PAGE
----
Most people that know me well know that I am a fan of juicing. Although it’s recently become quite the phenomena, I’ve been a fan of the lifestyle for several years. Admittedly, I don’t do it as often or as consistently as I should, but it’s something I’m definitely a proponent of… despite what critics say.
What never ceases to amaze me is the overwhelming amount of questions I get regarding the difference between fresh juice and smoothies, as well as the confusion between juicers and blenders. Another question I get asked all the time is, “which one is better?” My belief: Juices and smoothies both play an important role in any wellness program and I believe that both juicing and blending are very beneficial, just in different ways. The objective is to finally get in the habit of cleaner eating and to do/use whatever works for your taste buds.
- Equipment needed: Juicer – For those new to juicing I recommend a Breville because they come in a range of prices, are available at most major department stores as well as online, and are a solid name brand among the juicing community. For more detailed info, check out this juicer-buying guide.
- Fresh juice is basically a smoothie without the fiber. Juicing is the process of extracting water and nutrients from produce and discarding the indigestible fiber; without all the fiber, your digestive system doesn’t work as hard thus making the nutrients readily available and quickly absorbed into the body.
- Texture generated from juicing fruits and veggies results in a pure liquid form.
- Be aware: When fiber is removed from produce, the liquid juice is absorbed rapidly into your blood stream so if you are only juicing fruits or high glycemic veggies (i.e. carrots), this can cause a rapid spike in blood sugar. To combat this, I suggest that your juice includes an even mixture or 1 parts fruit, 2 parts vegetables (i.e. kale, spinach, cucumber, celery, beets, etc.).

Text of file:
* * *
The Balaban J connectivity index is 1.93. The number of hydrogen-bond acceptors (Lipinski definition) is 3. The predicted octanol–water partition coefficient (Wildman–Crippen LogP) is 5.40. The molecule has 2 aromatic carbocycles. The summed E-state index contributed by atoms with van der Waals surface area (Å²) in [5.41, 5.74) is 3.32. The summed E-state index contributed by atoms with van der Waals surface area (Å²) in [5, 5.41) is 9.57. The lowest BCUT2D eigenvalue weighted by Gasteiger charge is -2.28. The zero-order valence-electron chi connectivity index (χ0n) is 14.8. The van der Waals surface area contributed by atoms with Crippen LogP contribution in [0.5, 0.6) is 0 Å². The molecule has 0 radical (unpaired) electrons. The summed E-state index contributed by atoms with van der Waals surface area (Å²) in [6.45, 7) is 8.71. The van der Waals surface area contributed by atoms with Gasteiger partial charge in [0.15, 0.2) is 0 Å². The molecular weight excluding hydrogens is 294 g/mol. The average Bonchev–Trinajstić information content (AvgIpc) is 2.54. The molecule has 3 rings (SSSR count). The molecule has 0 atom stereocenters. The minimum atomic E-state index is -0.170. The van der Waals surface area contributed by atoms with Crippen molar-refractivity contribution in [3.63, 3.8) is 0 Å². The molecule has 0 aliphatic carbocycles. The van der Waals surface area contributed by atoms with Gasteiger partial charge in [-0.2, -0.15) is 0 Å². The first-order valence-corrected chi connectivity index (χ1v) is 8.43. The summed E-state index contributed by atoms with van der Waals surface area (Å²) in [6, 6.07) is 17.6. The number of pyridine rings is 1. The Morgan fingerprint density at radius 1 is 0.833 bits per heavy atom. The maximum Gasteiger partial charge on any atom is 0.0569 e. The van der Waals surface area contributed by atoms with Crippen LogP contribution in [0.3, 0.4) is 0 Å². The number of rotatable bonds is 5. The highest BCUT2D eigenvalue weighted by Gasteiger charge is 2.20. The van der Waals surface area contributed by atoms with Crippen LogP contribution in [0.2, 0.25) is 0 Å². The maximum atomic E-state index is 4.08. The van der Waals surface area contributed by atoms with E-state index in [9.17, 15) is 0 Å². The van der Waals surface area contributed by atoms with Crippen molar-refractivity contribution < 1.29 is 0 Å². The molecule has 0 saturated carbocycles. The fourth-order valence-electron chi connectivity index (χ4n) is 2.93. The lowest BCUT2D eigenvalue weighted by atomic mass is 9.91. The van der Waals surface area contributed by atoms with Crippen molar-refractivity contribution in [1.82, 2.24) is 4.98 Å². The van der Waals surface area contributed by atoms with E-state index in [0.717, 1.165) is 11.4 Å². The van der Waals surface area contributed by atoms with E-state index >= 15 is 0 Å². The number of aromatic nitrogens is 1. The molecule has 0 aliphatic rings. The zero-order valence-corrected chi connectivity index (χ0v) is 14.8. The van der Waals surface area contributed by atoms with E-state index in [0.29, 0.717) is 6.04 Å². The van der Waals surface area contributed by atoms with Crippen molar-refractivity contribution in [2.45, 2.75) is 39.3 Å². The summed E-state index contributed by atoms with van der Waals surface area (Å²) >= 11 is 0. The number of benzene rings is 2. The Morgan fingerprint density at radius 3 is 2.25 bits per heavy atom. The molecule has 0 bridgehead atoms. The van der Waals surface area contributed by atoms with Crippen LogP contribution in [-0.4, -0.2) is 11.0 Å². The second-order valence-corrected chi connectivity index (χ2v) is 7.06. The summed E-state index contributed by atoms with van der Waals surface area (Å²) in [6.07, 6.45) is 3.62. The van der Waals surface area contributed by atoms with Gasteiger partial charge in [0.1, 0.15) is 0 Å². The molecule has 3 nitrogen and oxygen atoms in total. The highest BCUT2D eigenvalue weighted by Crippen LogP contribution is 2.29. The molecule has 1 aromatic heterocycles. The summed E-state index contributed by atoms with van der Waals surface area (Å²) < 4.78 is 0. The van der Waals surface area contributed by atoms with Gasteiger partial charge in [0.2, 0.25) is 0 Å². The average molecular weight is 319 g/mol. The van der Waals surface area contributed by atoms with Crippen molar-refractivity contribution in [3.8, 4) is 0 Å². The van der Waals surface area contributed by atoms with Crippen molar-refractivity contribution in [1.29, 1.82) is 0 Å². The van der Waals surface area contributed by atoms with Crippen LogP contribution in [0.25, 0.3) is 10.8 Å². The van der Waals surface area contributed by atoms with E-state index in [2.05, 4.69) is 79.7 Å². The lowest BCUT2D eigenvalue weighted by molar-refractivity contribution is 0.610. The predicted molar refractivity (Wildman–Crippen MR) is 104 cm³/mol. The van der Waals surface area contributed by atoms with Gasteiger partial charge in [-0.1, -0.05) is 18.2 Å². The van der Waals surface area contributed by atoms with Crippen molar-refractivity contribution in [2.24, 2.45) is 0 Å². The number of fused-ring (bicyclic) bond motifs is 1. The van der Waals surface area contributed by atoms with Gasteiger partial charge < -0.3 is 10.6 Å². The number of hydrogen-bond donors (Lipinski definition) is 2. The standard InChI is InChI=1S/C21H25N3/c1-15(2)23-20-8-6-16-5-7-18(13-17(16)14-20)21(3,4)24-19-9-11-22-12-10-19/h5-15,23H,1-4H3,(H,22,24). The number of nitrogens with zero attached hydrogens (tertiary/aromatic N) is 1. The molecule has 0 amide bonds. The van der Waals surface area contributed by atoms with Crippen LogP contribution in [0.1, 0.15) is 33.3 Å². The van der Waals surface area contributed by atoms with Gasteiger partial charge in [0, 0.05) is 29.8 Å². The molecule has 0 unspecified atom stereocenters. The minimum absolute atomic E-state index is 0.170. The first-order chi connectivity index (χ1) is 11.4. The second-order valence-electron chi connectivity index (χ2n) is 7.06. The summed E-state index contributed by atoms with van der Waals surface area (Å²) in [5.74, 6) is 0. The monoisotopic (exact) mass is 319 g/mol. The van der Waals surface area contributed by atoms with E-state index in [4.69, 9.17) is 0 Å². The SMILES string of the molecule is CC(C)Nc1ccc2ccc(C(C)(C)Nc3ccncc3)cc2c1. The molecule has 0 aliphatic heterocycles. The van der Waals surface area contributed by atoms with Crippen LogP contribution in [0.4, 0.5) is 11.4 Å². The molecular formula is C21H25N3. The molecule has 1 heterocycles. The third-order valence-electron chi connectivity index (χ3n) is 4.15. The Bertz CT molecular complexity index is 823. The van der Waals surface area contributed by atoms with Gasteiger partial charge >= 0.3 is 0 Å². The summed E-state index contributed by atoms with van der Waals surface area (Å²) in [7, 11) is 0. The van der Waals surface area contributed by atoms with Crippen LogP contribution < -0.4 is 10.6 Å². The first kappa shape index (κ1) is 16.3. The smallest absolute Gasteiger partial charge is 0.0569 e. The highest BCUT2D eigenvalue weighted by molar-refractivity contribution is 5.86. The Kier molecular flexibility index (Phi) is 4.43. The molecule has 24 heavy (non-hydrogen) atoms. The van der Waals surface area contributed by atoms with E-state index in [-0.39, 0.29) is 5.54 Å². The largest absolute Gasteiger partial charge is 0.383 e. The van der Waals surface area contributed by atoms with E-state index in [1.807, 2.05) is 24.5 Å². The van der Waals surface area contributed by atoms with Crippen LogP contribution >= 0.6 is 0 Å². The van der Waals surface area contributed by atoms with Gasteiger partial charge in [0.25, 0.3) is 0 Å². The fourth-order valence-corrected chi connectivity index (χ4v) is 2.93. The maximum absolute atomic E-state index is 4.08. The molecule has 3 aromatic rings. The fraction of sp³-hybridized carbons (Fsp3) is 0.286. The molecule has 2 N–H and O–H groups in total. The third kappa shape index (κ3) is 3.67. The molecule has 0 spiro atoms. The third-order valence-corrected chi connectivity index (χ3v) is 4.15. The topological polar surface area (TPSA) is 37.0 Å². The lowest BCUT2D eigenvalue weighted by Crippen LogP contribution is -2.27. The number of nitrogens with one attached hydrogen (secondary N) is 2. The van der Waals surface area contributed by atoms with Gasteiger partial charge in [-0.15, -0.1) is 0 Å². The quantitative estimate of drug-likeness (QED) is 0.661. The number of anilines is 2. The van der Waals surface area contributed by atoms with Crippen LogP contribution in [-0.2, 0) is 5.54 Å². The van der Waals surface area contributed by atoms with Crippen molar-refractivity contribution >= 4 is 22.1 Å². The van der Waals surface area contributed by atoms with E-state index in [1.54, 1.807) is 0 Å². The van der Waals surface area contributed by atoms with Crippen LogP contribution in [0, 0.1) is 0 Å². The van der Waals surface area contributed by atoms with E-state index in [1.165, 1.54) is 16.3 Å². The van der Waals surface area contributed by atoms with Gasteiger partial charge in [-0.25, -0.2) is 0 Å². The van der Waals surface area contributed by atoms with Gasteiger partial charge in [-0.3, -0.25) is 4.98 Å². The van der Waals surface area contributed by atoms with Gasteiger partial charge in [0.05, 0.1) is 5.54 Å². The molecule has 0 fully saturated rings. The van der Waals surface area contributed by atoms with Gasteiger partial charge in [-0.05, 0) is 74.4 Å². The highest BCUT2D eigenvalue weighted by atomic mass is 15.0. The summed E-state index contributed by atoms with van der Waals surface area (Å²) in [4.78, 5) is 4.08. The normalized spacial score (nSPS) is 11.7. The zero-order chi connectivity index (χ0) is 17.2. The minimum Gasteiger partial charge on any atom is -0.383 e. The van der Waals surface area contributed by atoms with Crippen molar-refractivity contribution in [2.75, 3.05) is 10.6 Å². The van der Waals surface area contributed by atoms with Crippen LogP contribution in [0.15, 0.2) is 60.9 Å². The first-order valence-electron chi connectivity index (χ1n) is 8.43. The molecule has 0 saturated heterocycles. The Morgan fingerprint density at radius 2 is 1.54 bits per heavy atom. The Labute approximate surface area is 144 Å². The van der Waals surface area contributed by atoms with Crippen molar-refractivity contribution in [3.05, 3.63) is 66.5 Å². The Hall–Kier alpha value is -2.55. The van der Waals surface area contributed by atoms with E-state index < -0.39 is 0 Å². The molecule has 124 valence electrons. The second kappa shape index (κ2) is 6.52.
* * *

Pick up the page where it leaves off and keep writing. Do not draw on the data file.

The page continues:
Blending (i.e. Smoothies)
- Equipment needed: Blender
- Unlike fresh pressed juice, smoothies consist of the entire fruit or vegetable, which mean smoothies are packed with fiber. Blending them makes the produce much more easier to digest than eating the whole fruit/veggie.
- Texture generated from blending fruits and veggies results in a slushy or milkshake-like consistency.
- Be aware: Although, smoothies are more filling than juice, they can be a trap for unnecessary calories. Many vendors use lots of high-calorie fillers in their smoothies (i.e. frozen yogurt, regular yogurt, sherbet, ice cream, sugary frozen fruit, milk, etc.). Therefore those extra great tasting milk-shake concoctions that you are getting from your local juice/smoothie-bar are less than ideal. Most are a whopping 500 calories or more… you might as well have had a Big Mac and fries. Your best bet is to make your own using fresh organic produce, thus ensuring you’re getting more vitamins and minerals and less processed crap.
WARNING: Pinterest board contains excessive amounts of wonderfully delicious content; you may feel compelled to never eat solid foods again!
**Juicer vs. Blender photo courtesy of our friends over at Real Foods Witch**